Although there is a rich historiography on Enlightenment Tuscany in Italian as well as French and German, the principle Anglophone works are Eric Cochrane’s Tradition and Enlightenment in the Tuscan Academies (1961) and his Enlightenment Florence in the Forgotten Centuries (1973). It is high time to revisit the Tuscan Enlightenment. This volume brings together an international group of scholars with the goal of putting to rest the idea that Florence ceased to be interesting after the Renaissance. Indeed, it is partly the explicit dialogue between Renaissance and Enlightenment that makes eighteenth-century Tuscany so interesting. This enlightened age looked to the past. It began the Herculean project of collecting, editing, and publishing many of the manuscripts that today form the bedrock of any serious study of Dante, Petrarch, Boccaccio, Machiavelli, Vasari, Galileo, and other Tuscan writers. This was an age of public libraries, projects of cultural restoration, and the emergence of the Uffizi as a public art gallery, complemented by a science museum in Peter Leopold’s reign whose relics can still be visited in the Museo Galileo and La Specola.
Table of Contents
Introduction: Tuscany and Enlightenment in the Atlantic World
Corey Tazzara and Paula Findlen
Part I: The Politics of Knowledge in Enlightenment Tuscany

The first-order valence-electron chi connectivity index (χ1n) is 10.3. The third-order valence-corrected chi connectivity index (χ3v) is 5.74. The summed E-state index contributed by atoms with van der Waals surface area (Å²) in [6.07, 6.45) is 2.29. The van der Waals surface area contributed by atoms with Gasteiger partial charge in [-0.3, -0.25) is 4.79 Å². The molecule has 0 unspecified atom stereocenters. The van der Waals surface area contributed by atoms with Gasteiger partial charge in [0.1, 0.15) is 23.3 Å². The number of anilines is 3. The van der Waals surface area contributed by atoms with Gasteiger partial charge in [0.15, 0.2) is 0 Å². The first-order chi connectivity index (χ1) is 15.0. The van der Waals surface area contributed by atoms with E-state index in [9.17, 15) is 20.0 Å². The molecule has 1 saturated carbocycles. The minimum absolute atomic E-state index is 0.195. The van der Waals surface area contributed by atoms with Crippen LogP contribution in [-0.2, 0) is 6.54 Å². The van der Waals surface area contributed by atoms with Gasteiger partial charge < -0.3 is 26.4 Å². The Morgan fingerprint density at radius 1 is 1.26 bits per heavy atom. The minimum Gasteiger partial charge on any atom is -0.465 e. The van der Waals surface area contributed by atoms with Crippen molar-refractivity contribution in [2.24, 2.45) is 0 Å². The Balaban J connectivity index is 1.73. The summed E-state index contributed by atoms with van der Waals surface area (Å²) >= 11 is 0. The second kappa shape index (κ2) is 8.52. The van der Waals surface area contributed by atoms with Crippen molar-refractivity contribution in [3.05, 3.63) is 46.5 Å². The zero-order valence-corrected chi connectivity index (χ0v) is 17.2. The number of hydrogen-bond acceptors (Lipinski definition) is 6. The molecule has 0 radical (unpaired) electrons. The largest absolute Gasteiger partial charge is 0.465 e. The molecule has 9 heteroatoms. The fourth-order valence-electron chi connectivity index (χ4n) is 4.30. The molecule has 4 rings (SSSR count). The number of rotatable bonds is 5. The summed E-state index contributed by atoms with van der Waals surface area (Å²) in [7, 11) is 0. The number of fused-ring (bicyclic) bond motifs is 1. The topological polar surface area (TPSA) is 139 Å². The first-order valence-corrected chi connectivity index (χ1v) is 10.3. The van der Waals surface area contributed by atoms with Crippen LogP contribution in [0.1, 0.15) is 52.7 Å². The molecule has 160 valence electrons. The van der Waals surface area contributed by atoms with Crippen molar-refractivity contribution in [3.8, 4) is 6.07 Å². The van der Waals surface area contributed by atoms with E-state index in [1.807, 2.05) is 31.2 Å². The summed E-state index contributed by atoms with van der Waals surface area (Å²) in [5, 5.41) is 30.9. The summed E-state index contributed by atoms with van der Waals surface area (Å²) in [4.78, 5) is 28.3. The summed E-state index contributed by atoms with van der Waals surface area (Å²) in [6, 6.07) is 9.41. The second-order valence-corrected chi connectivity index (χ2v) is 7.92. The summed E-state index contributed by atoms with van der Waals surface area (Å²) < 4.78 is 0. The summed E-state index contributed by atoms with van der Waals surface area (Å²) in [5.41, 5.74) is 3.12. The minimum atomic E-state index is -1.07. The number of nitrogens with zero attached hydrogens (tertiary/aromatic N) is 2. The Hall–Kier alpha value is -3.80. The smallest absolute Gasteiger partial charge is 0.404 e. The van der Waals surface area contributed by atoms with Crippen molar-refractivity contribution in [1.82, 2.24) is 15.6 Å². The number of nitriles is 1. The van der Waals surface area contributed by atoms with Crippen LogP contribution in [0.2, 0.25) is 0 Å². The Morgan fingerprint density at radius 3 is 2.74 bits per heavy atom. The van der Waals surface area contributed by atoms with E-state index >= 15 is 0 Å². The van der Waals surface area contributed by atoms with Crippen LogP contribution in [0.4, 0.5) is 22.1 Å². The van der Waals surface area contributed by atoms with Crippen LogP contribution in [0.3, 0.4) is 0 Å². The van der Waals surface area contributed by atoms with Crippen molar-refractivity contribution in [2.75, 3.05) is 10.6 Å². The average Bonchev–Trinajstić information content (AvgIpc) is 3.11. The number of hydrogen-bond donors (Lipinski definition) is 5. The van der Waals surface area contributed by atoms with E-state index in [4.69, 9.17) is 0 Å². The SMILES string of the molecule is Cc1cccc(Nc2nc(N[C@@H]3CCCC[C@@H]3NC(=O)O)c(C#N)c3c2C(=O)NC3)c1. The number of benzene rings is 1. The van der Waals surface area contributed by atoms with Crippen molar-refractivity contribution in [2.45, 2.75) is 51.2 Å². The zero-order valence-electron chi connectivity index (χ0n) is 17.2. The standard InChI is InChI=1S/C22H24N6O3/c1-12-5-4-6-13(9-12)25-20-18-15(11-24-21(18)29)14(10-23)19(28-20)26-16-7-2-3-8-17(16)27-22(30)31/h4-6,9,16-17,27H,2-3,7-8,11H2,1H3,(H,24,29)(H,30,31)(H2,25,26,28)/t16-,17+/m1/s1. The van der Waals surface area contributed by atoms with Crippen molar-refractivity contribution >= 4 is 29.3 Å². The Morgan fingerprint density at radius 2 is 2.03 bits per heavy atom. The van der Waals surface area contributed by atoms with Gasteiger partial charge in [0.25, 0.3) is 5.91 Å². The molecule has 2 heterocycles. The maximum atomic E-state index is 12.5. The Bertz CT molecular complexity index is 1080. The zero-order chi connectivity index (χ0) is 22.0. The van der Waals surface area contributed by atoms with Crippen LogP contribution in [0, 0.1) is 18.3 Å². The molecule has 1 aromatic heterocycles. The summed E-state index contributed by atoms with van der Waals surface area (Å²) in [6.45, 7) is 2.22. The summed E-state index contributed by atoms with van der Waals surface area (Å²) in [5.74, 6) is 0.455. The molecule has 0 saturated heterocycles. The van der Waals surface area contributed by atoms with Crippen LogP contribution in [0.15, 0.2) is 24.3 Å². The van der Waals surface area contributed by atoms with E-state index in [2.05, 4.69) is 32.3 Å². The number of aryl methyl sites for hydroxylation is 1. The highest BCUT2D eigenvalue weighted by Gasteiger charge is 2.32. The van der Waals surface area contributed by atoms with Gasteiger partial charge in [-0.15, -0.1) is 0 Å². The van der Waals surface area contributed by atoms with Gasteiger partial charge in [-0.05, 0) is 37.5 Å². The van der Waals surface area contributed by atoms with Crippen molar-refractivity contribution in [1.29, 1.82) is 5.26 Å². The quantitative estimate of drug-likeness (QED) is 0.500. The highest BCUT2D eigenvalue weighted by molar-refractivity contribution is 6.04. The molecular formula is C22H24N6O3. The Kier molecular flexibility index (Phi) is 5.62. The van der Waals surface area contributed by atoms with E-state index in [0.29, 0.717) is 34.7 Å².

1. The Enlightenment at Work: Ideology, Reform, and a Blueprint for a Constitution
2. The Politics of Libraries Under the Habsburg-Lorraines
3. The Economics of Healthcare and the Tuscan Medical Enlightenment
Elizabeth W. Mellyn
4. From the Body to the Body Politic: Peter Leopold’s Florentine Enlightenment State
Part II: Commerce and the State
5. Carlo Ginori and the Modernization of the Tuscan Economy
6. Commercial Crisis in Livorno and the Remaking of the Tuscan Hinterland
7. Forests, Woods, Roads: Agricultural Landscapes as Instruments for the Material Administration of an Eighteenth-Century Tuscan Periphery
Part III: History, Culture, and Enlightenment
8. Long After the Trial: Galileo's Rediscovery, Florentine Nostalgia, and Enlightened Passions
9. Making Renaissance Art Florentine
Heather Hyde Minor
10. "Twenty Magnificent Temples of the Arts": Geographic Schools in the Uffizi Gallery
Epilogue: The Encyclopedic Prince: Grand Duke Peter Leopold (1747-1792) and the Meaning of Tuscan Enlightenment
Corey Tazzara is Assistant Professor of History at Scripps College.
Paula Findlen is the Ubaldo Pierotti Professor of Italian History at Stanford University.
Jacob Soll is Professor of History and Accounting at the University of Southern California.